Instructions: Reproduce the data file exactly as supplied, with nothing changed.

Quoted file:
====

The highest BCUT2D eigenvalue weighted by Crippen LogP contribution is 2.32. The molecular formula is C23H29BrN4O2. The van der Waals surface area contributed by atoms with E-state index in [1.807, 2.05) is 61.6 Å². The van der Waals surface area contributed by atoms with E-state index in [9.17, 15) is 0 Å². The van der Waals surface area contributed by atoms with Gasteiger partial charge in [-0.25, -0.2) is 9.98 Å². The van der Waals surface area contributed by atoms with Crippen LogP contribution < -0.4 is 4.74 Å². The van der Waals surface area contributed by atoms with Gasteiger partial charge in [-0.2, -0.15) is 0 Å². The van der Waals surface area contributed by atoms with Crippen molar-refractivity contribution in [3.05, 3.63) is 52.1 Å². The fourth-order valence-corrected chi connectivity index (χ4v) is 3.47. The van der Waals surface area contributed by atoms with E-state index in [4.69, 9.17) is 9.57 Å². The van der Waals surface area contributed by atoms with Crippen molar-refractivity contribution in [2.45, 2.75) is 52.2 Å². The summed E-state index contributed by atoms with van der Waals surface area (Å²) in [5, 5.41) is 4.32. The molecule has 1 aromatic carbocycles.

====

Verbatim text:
The highest BCUT2D eigenvalue weighted by Crippen LogP contribution is 2.32. The molecular formula is C23H29BrN4O2. The van der Waals surface area contributed by atoms with E-state index in [1.807, 2.05) is 61.6 Å². The van der Waals surface area contributed by atoms with E-state index in [9.17, 15) is 0 Å². The van der Waals surface area contributed by atoms with Gasteiger partial charge in [-0.25, -0.2) is 9.98 Å². The van der Waals surface area contributed by atoms with Crippen LogP contribution < -0.4 is 4.74 Å². The van der Waals surface area contributed by atoms with Gasteiger partial charge in [-0.2, -0.15) is 0 Å². The van der Waals surface area contributed by atoms with Crippen molar-refractivity contribution in [3.05, 3.63) is 52.1 Å². The fourth-order valence-corrected chi connectivity index (χ4v) is 3.47. The van der Waals surface area contributed by atoms with E-state index in [4.69, 9.17) is 9.57 Å². The van der Waals surface area contributed by atoms with Crippen molar-refractivity contribution in [2.45, 2.75) is 52.2 Å². The summed E-state index contributed by atoms with van der Waals surface area (Å²) in [5, 5.41) is 4.32. The molecule has 1 aromatic carbocycles.